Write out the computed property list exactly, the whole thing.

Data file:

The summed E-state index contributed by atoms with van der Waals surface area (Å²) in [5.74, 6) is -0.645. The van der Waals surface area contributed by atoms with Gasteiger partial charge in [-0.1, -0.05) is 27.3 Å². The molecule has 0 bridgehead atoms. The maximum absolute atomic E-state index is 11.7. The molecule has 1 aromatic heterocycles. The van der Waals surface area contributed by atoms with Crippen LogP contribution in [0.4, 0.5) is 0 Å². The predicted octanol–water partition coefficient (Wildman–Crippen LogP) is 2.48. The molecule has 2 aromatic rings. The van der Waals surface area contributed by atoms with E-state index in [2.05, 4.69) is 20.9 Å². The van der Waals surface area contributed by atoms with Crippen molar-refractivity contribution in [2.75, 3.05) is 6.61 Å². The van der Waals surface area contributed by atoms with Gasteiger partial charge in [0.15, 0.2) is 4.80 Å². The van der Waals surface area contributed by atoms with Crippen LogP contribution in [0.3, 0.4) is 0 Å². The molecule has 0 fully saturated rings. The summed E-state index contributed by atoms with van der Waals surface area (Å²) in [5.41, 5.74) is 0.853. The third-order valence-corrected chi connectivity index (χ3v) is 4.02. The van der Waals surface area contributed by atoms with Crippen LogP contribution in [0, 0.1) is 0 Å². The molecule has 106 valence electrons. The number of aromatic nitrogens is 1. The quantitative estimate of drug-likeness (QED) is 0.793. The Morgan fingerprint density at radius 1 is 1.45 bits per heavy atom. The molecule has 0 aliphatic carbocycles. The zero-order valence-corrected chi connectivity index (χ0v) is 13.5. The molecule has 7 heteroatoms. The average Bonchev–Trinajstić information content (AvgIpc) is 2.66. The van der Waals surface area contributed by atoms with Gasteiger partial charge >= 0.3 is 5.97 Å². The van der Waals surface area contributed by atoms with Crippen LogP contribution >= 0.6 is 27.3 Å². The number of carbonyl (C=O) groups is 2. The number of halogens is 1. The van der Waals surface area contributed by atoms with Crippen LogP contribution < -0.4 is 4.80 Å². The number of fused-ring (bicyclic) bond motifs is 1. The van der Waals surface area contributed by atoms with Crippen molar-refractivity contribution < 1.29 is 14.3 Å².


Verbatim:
The summed E-state index contributed by atoms with van der Waals surface area (Å²) in [5.74, 6) is -0.645. The van der Waals surface area contributed by atoms with Gasteiger partial charge in [-0.1, -0.05) is 27.3 Å². The molecule has 0 bridgehead atoms. The maximum absolute atomic E-state index is 11.7. The molecule has 1 aromatic heterocycles. The van der Waals surface area contributed by atoms with Crippen LogP contribution in [0.4, 0.5) is 0 Å². The predicted octanol–water partition coefficient (Wildman–Crippen LogP) is 2.48. The molecule has 2 aromatic rings. The van der Waals surface area contributed by atoms with E-state index in [2.05, 4.69) is 20.9 Å². The van der Waals surface area contributed by atoms with Crippen molar-refractivity contribution in [2.75, 3.05) is 6.61 Å². The van der Waals surface area contributed by atoms with Gasteiger partial charge in [0.15, 0.2) is 4.80 Å². The van der Waals surface area contributed by atoms with Crippen LogP contribution in [0.3, 0.4) is 0 Å². The molecule has 0 fully saturated rings. The summed E-state index contributed by atoms with van der Waals surface area (Å²) in [5.41, 5.74) is 0.853. The third-order valence-corrected chi connectivity index (χ3v) is 4.02. The van der Waals surface area contributed by atoms with Crippen LogP contribution in [0, 0.1) is 0 Å². The molecule has 106 valence electrons. The number of aromatic nitrogens is 1. The quantitative estimate of drug-likeness (QED) is 0.793. The Morgan fingerprint density at radius 1 is 1.45 bits per heavy atom. The molecule has 0 aliphatic carbocycles. The zero-order valence-corrected chi connectivity index (χ0v) is 13.5. The molecule has 7 heteroatoms. The average Bonchev–Trinajstić information content (AvgIpc) is 2.66. The van der Waals surface area contributed by atoms with Gasteiger partial charge >= 0.3 is 5.97 Å². The van der Waals surface area contributed by atoms with Crippen LogP contribution >= 0.6 is 27.3 Å². The number of carbonyl (C=O) groups is 2. The number of halogens is 1. The van der Waals surface area contributed by atoms with Crippen LogP contribution < -0.4 is 4.80 Å². The number of fused-ring (bicyclic) bond motifs is 1. The van der Waals surface area contributed by atoms with Crippen molar-refractivity contribution < 1.29 is 14.3 Å².